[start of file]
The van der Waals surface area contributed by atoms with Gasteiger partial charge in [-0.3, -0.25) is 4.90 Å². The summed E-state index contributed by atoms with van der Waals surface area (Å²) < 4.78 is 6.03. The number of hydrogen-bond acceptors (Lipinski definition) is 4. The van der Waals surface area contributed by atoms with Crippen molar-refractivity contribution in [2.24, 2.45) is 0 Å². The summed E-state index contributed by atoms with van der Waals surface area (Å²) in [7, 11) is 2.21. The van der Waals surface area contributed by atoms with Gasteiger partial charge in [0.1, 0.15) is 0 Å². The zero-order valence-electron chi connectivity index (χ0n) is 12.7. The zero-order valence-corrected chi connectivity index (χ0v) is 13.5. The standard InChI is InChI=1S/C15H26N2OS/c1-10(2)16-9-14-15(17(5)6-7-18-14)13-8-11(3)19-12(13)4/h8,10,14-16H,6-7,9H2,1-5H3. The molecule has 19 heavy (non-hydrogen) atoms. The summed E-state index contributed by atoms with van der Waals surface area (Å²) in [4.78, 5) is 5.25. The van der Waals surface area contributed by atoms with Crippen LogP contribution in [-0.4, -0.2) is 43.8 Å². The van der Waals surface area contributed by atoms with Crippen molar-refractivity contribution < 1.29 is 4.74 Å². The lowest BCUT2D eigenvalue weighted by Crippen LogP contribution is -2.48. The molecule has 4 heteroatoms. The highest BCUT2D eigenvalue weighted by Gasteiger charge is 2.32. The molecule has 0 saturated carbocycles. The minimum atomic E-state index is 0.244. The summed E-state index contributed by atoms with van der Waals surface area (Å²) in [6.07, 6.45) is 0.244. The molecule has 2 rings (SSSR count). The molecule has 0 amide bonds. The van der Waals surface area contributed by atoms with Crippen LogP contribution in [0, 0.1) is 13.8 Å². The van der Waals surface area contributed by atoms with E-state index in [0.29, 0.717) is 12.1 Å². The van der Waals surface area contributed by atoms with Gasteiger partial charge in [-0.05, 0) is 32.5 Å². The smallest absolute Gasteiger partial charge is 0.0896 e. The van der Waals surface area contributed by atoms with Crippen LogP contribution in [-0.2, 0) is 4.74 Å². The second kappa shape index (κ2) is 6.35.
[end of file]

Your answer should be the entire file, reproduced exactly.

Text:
The van der Waals surface area contributed by atoms with Gasteiger partial charge in [-0.3, -0.25) is 4.90 Å². The summed E-state index contributed by atoms with van der Waals surface area (Å²) < 4.78 is 6.03. The number of hydrogen-bond acceptors (Lipinski definition) is 4. The van der Waals surface area contributed by atoms with Crippen molar-refractivity contribution in [2.24, 2.45) is 0 Å². The summed E-state index contributed by atoms with van der Waals surface area (Å²) in [7, 11) is 2.21. The van der Waals surface area contributed by atoms with Gasteiger partial charge in [0.1, 0.15) is 0 Å². The zero-order valence-electron chi connectivity index (χ0n) is 12.7. The zero-order valence-corrected chi connectivity index (χ0v) is 13.5. The standard InChI is InChI=1S/C15H26N2OS/c1-10(2)16-9-14-15(17(5)6-7-18-14)13-8-11(3)19-12(13)4/h8,10,14-16H,6-7,9H2,1-5H3. The molecule has 19 heavy (non-hydrogen) atoms. The summed E-state index contributed by atoms with van der Waals surface area (Å²) in [4.78, 5) is 5.25. The van der Waals surface area contributed by atoms with Crippen LogP contribution in [-0.4, -0.2) is 43.8 Å². The van der Waals surface area contributed by atoms with Crippen molar-refractivity contribution < 1.29 is 4.74 Å². The lowest BCUT2D eigenvalue weighted by Crippen LogP contribution is -2.48. The molecule has 4 heteroatoms. The highest BCUT2D eigenvalue weighted by Gasteiger charge is 2.32. The molecule has 0 saturated carbocycles. The minimum atomic E-state index is 0.244. The summed E-state index contributed by atoms with van der Waals surface area (Å²) in [6.07, 6.45) is 0.244. The molecule has 2 rings (SSSR count). The molecule has 0 amide bonds. The van der Waals surface area contributed by atoms with Crippen LogP contribution in [0, 0.1) is 13.8 Å². The van der Waals surface area contributed by atoms with E-state index in [0.29, 0.717) is 12.1 Å². The van der Waals surface area contributed by atoms with Gasteiger partial charge in [-0.05, 0) is 32.5 Å². The smallest absolute Gasteiger partial charge is 0.0896 e. The van der Waals surface area contributed by atoms with Crippen LogP contribution in [-0.2, 0) is 4.74 Å². The second kappa shape index (κ2) is 6.35.